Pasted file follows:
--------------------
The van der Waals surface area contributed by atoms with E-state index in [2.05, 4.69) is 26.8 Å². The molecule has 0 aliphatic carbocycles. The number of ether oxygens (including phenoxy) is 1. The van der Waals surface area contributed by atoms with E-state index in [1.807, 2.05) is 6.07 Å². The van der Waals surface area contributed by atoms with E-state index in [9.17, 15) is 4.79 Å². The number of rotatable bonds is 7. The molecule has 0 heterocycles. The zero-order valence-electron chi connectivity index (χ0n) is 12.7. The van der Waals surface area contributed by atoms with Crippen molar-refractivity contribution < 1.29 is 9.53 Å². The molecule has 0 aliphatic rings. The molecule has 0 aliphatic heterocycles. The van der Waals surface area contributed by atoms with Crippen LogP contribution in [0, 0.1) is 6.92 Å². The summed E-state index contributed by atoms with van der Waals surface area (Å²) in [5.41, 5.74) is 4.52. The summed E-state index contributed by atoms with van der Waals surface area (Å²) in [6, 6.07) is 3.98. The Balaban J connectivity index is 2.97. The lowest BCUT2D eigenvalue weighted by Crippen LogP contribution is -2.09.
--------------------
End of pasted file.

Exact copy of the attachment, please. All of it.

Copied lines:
The van der Waals surface area contributed by atoms with E-state index in [2.05, 4.69) is 26.8 Å². The molecule has 0 aliphatic carbocycles. The number of ether oxygens (including phenoxy) is 1. The van der Waals surface area contributed by atoms with E-state index in [1.807, 2.05) is 6.07 Å². The van der Waals surface area contributed by atoms with E-state index in [9.17, 15) is 4.79 Å². The number of rotatable bonds is 7. The molecule has 0 heterocycles. The zero-order valence-electron chi connectivity index (χ0n) is 12.7. The van der Waals surface area contributed by atoms with Crippen molar-refractivity contribution < 1.29 is 9.53 Å². The molecule has 0 aliphatic rings. The molecule has 0 aliphatic heterocycles. The van der Waals surface area contributed by atoms with Crippen LogP contribution in [0, 0.1) is 6.92 Å². The summed E-state index contributed by atoms with van der Waals surface area (Å²) in [5.41, 5.74) is 4.52. The summed E-state index contributed by atoms with van der Waals surface area (Å²) in [6, 6.07) is 3.98. The Balaban J connectivity index is 2.97. The lowest BCUT2D eigenvalue weighted by Crippen LogP contribution is -2.09.